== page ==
Year Established: 2011 Start Date: 2011-03-01 End Date: 2012-02-29
Total Federal Funds: $10,300 Total Non-Federal Funds: Not available
Principal Investigators: John Jenson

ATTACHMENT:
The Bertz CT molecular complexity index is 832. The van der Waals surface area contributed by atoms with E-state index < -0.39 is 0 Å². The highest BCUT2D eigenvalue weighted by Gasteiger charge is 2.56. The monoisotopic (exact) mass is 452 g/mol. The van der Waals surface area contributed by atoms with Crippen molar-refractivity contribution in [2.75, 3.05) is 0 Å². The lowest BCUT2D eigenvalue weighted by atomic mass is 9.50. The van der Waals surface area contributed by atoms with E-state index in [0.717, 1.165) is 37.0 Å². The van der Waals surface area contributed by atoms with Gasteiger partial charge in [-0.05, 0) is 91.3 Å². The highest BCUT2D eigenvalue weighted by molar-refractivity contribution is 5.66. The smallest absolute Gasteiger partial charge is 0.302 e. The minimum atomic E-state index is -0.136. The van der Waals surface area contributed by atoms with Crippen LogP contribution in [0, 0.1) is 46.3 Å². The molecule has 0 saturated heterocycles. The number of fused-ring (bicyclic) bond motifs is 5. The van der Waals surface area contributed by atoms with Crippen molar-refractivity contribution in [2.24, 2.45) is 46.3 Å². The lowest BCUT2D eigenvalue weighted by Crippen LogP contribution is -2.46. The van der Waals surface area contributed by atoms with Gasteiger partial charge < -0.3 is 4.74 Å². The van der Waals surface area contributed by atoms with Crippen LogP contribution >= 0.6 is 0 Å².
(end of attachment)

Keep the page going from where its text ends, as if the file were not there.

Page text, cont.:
Abstract: Water shortages are a persistent concern for residents of atoll islands. Normally, water demand is met by rooftop rain catchment, but prolonged droughts, such as those associated with ENSO events in the western Pacific region, can exhaust water storage, leaving residents dependent on groundwater or imported water. In response to the recommendation by the FSM Advisory Council meeting of October 23, 2006 in Pohnpei, WERI researchers developed an accurate and practical saltwater intrusion and groundwater evaluation model for atoll islands in the FSM. During 2008 and 2009, the developers of the model presented initial demonstrations to a limited number of available water resource managers and government officials on Yap and Pohnpei. Use of the model to predict the amount of fresh groundwater during average seasonal climatic conditions as well as periods of intense drought for the atolls of the FSM was carried out during the summer of 2010, and results of this analysis, along with additional training on atoll island geology and hydrology, were presented to FSM officials on Pohnpei in October 2010. During this year’s Advisory Council meeting on October 5, 2010, on Pohnpei, council members specifically requested further training and presentation of results to be given next year on Chuuk, which contains 11 of the 32 atolls in the FSM. (Item III.5, Education and Professional Training, FSM Critical Water Resources Research, Education And Training Needs: Continue Atoll Groundwater Modeling workshops in all FSM States with atoll islands.) This is an information transfer project in which end-users will be trained by WERI instructors on the derivation of the model, the operation of the model, the application of the model to estimate the responses of atoll island aquifers in the Caroline Islands to expected types of seasonal and inter-annual changes in rainfall, and finally results of the model when applied to specific FSM atoll islands. Application of the model thus also meets and additional identified need to continue the development of appropriate groundwater management plans for low and high islands throughout the FSM (Item II.4, Water Quantity Projects). The objective is to train users of the model so that they can independently operate it and interpret the results. Training will be tailored for application of the model to the atolls of Chuuk. Such use may include making forecasts of the effects of selected changes in rainfall on atoll islands affected by significant natural events, such ENSO-driven droughts, tropical storms, or wash-over events. A second objective is to establish an ongoing technical support relationship between the authors and users so that there will be a continuing dialogue to support continued successful use and application of the model to water resource management in the Federated States of Micronesia.